Home ] Aviation Bits ] 802.11b Wireless LAN Stuff ] Webcam ] [ Pedals ]


Build your own pedals


The aim of this article is to present one method of building pedals for flight simulators, racing games etc. for an IBM PC. I wanted pedals to enhance flight simulators but didn't feel that I wanted to spend over 80 for the cheapest that were available, having also heard that the cheap plastic ones break easily. I didn't want to make up something with bits of wood nailed together so set off in search of almost ready made pedals!

In the end I settled for the cheapo step machine type pedals. No use for exercise because they really need to be hydraulic but great as a starting point for pedals! At the time, these things were advertised in the newspapers for around 15 and they consist of square section steel with big pedal area and springs. Turn them round the other way to face away from you and you have almost complete pedals.


Firstly, you need to obtain your pedals. This may prove to be the hard part as the "step" craze is over but then again, this may allow you to get them at a lower price. I found mine at a local Sunday market but I suggest you scour the car boot sales, surplus shops and the like.

Having obtained your pedals you will need about 2 hours to complete them.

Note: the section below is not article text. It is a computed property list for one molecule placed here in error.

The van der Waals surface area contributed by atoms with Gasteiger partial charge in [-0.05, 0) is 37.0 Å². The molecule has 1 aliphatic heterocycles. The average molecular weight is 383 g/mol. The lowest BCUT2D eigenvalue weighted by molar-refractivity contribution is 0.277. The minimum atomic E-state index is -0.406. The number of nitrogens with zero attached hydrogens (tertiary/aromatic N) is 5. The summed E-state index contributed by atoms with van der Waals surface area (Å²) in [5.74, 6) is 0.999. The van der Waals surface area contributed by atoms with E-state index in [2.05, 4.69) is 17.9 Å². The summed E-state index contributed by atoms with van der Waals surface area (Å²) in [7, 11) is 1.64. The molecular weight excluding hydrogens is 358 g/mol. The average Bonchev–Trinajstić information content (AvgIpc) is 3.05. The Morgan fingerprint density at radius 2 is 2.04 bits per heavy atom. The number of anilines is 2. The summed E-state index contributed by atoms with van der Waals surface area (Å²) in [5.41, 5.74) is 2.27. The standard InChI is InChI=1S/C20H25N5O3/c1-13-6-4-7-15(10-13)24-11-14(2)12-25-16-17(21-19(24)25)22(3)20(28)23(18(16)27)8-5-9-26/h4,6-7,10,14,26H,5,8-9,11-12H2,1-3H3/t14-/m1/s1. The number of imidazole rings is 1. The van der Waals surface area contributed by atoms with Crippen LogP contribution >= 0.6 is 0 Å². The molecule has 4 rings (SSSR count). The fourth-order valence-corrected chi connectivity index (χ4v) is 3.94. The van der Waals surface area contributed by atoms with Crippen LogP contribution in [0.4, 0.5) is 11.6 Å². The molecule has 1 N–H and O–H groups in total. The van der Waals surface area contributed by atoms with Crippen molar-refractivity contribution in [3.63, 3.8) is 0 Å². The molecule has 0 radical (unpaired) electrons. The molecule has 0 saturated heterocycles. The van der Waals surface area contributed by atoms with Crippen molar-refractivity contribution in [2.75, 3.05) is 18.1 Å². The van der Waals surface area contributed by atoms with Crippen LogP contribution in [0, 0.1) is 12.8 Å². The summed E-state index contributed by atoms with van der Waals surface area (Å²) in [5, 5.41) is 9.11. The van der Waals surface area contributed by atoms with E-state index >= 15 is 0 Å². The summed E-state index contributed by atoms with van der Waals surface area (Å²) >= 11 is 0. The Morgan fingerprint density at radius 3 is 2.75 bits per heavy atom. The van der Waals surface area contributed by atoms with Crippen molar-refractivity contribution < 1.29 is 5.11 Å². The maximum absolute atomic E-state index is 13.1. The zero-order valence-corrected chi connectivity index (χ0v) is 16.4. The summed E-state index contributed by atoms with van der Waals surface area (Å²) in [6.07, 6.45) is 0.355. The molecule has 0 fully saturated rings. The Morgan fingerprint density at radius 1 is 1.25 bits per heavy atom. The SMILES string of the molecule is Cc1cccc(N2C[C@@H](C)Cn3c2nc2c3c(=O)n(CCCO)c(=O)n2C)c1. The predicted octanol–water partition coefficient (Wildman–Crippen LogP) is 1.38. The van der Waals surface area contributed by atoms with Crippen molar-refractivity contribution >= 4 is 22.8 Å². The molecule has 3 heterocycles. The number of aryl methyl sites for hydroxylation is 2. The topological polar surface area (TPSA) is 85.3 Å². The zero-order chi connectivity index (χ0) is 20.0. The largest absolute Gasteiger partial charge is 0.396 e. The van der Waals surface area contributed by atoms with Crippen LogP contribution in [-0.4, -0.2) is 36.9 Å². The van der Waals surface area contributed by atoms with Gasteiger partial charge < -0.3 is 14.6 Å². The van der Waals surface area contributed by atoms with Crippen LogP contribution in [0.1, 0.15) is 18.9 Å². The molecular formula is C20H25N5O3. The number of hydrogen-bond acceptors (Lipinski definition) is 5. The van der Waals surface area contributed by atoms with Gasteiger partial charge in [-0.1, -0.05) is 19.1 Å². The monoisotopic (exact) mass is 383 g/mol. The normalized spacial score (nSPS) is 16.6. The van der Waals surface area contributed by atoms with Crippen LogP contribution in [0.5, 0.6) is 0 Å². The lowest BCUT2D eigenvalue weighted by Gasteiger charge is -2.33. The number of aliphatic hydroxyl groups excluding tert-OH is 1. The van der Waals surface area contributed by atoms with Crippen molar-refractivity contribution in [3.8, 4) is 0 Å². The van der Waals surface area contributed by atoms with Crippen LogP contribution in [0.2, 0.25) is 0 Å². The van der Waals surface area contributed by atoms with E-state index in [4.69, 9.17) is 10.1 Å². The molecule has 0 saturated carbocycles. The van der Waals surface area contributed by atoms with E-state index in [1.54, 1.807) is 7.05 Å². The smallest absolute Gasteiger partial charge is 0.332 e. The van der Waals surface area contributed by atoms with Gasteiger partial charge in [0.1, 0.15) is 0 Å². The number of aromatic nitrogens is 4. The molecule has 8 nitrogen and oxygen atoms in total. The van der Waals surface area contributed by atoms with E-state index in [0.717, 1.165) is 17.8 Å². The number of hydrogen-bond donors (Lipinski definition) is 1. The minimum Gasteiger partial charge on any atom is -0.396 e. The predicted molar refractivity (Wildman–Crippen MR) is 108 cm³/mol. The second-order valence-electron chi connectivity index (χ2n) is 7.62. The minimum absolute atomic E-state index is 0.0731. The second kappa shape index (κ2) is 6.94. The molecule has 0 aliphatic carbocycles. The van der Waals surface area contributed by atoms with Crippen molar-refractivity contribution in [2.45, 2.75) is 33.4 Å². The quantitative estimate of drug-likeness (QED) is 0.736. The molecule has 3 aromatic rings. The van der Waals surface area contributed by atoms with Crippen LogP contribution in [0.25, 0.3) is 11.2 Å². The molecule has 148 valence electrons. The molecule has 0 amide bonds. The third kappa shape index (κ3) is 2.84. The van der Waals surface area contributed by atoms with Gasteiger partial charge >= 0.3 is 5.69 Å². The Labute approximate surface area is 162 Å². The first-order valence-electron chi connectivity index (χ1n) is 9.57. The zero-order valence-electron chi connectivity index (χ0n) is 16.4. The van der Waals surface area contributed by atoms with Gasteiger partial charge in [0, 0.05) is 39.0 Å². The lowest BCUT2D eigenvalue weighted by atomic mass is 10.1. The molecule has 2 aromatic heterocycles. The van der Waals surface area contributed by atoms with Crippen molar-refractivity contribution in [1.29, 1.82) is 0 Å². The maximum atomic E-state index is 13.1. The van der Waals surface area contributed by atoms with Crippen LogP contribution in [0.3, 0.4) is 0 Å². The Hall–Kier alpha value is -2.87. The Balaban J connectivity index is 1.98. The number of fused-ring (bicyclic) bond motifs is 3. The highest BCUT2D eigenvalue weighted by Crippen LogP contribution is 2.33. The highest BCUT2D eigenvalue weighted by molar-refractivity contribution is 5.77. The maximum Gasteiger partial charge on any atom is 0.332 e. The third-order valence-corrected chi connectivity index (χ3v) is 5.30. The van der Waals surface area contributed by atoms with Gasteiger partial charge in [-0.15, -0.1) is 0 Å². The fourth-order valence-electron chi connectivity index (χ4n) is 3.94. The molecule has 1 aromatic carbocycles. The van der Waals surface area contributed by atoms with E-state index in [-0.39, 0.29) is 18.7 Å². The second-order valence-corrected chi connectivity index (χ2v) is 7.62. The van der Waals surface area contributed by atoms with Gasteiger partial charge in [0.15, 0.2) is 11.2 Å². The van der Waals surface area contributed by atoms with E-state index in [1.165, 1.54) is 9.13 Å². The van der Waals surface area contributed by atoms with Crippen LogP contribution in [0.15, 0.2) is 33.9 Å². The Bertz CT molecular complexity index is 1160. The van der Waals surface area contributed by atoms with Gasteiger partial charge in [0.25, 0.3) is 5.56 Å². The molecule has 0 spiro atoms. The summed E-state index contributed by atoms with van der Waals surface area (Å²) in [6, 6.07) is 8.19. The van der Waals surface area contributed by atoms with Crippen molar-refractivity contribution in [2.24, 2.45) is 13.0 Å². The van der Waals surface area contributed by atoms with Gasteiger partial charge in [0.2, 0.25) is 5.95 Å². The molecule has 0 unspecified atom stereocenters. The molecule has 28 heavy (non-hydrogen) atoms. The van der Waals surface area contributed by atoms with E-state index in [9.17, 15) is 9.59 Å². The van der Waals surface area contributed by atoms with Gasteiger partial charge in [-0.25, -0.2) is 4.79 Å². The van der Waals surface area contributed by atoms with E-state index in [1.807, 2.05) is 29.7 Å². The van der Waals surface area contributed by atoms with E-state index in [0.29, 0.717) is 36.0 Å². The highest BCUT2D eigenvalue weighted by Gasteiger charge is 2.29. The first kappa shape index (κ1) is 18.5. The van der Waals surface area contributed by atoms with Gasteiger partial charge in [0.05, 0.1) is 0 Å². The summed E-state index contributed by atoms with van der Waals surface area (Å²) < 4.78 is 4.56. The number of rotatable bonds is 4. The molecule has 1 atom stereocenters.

Parts list:

100K Lin Slide Potentiometer
2 Core cable (as long as you need)
1 x 15 way D Plug
2 x 15 way D Sockets (in line type)

You may wish to disconnect the springs from the pedals, depending on your choice of pedals, they may be too stiff or you may prefer the feel with springs connected. With springs connected you might even get fit whilst sitting at your PC!

Pedals side view

Pedals front view

I chose a slide potentiometer because I felt that it would be easier to mount, here's my arrangement:

Potentiometer arrangement

There's no reason why you couldn't use a rotary potentiometer instead though.

Finally, there's the wiring to take care of. Your existing joysticks will play a part in deciding precisely how you have to wire them up.

Wiring diagram

All information here presented David Taylor 1996, e-mail David

Back to previous page